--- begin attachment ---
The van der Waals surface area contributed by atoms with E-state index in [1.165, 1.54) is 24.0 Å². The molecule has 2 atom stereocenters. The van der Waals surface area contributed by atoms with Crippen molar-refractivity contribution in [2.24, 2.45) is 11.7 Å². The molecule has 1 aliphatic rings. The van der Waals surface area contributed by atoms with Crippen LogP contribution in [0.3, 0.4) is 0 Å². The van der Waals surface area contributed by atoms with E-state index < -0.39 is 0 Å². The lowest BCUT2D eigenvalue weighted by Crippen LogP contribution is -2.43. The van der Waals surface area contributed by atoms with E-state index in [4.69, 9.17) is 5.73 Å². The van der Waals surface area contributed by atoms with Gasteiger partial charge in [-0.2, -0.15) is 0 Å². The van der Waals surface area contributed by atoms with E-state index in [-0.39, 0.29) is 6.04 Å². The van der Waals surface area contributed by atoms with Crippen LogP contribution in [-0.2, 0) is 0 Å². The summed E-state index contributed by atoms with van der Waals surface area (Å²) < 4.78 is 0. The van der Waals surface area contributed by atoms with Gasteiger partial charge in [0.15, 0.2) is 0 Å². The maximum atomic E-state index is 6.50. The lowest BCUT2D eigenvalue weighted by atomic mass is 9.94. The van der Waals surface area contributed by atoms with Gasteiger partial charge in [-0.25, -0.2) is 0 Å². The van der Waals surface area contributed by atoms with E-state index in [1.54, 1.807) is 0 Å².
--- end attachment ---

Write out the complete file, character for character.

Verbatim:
The van der Waals surface area contributed by atoms with E-state index in [1.165, 1.54) is 24.0 Å². The molecule has 2 atom stereocenters. The van der Waals surface area contributed by atoms with Crippen molar-refractivity contribution in [2.24, 2.45) is 11.7 Å². The molecule has 1 aliphatic rings. The van der Waals surface area contributed by atoms with Crippen LogP contribution in [0.3, 0.4) is 0 Å². The van der Waals surface area contributed by atoms with E-state index < -0.39 is 0 Å². The lowest BCUT2D eigenvalue weighted by Crippen LogP contribution is -2.43. The van der Waals surface area contributed by atoms with E-state index in [4.69, 9.17) is 5.73 Å². The van der Waals surface area contributed by atoms with Gasteiger partial charge in [-0.2, -0.15) is 0 Å². The van der Waals surface area contributed by atoms with E-state index in [-0.39, 0.29) is 6.04 Å². The van der Waals surface area contributed by atoms with Crippen LogP contribution in [-0.2, 0) is 0 Å². The summed E-state index contributed by atoms with van der Waals surface area (Å²) < 4.78 is 0. The van der Waals surface area contributed by atoms with Gasteiger partial charge in [0.15, 0.2) is 0 Å². The maximum atomic E-state index is 6.50. The lowest BCUT2D eigenvalue weighted by atomic mass is 9.94. The van der Waals surface area contributed by atoms with Gasteiger partial charge in [-0.25, -0.2) is 0 Å². The van der Waals surface area contributed by atoms with E-state index in [1.54, 1.807) is 0 Å².